WASHINGTON - The Senate confirmed one of President Barack Obama's key judicial nominees today, completing an overhaul of the country's second most powerful court into one dominated by Democratic-appointed judges.
The Senate voted 55-43 to confirm Robert Wilkins to the U.S. Court of Appeals for the District of Columbia. That gives Democratic appointees a 7-4 majority on the politically influential bench. The D.C. Circuit, second in clout only to the Supreme Court, hears appeals of White House actions and federal rules and regulations.
Wilkins' confirmation is a fresh demonstration of Senate Democrats' ability to push through most presidential nominations by a simple majority, thanks to a weakening of filibusters that they muscled through the chamber in November.
It came on the same day the Supreme Court heard arguments about a constitutional provision relating to temporary presidential appointments. At issue is Obama's use of the provision to make so-called recess appointments, which presidents can make without Senate approval.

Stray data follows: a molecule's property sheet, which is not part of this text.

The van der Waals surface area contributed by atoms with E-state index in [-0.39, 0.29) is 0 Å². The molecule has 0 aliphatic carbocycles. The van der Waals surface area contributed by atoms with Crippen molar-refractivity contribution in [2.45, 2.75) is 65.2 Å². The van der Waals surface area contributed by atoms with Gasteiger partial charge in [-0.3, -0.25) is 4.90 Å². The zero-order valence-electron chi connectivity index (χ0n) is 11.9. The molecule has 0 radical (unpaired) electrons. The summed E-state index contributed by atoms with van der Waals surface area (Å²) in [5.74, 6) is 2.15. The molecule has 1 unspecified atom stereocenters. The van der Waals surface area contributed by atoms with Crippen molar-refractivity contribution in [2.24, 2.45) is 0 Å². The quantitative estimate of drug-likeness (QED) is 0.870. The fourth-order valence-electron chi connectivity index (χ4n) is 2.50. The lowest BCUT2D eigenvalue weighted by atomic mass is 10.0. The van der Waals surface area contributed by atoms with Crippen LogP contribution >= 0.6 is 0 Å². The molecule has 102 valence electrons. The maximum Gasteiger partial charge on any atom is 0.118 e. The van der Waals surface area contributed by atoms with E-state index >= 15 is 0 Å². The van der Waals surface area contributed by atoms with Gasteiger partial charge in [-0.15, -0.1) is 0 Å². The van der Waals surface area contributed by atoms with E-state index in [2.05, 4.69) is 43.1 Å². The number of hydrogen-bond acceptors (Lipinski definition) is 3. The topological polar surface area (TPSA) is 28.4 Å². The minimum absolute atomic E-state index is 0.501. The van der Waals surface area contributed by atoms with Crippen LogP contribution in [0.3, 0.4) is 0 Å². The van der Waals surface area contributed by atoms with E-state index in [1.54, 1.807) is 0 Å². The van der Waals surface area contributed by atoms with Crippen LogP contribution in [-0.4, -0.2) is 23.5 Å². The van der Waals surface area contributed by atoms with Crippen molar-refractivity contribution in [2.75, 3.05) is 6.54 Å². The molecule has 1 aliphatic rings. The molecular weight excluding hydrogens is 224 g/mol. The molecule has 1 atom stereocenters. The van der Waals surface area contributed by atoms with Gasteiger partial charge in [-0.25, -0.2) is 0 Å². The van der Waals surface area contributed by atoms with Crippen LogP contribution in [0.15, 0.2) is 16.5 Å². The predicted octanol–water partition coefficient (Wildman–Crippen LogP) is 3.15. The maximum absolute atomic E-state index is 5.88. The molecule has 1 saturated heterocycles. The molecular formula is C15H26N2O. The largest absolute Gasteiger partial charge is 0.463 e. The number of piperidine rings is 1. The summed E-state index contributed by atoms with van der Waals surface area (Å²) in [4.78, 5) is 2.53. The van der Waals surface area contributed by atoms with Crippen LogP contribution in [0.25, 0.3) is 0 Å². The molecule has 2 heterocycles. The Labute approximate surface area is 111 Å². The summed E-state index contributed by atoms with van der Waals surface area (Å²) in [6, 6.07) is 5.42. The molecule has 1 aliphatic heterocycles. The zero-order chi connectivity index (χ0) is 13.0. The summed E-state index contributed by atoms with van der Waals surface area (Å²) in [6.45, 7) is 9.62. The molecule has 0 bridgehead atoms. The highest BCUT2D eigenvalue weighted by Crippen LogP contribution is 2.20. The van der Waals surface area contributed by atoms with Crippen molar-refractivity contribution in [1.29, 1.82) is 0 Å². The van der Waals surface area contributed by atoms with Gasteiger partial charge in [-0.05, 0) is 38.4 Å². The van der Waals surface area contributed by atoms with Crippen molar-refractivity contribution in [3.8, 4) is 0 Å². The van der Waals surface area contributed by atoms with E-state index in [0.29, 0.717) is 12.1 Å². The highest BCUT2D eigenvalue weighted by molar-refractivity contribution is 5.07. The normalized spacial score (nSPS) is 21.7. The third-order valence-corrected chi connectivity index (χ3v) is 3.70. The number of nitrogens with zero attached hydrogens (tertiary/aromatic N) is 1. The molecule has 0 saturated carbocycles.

Obama applauded the confirmation of Wilkins, who was previously approved unanimously by the Senate for a district judgeship. Obama said Wilkins would bring important perspective to the D.C. Circuit.
"He has applied the law with the utmost impartiality and integrity," Obama said in a statement. "I am confident that he will continue to do so on the D.C. Circuit."
Republicans' resistance to many Obama nominees, including judges, prompted Democrats to change years of Senate filibuster tradition. Instead of requiring 60 votes to move nominations forward, the Senate can advance almost all presidential nominees on a simple majority vote. The only exceptions are nominees to the Supreme Court.
The change virtually assured Wilkins' confirmation. In a just over a month, the Senate has confirmed two other Obama nominees to the court, Patricia Millett and Cornelia "Nina" Pillard.
Republicans again criticized the rules changes today, though they said little about Wilkins' credentials.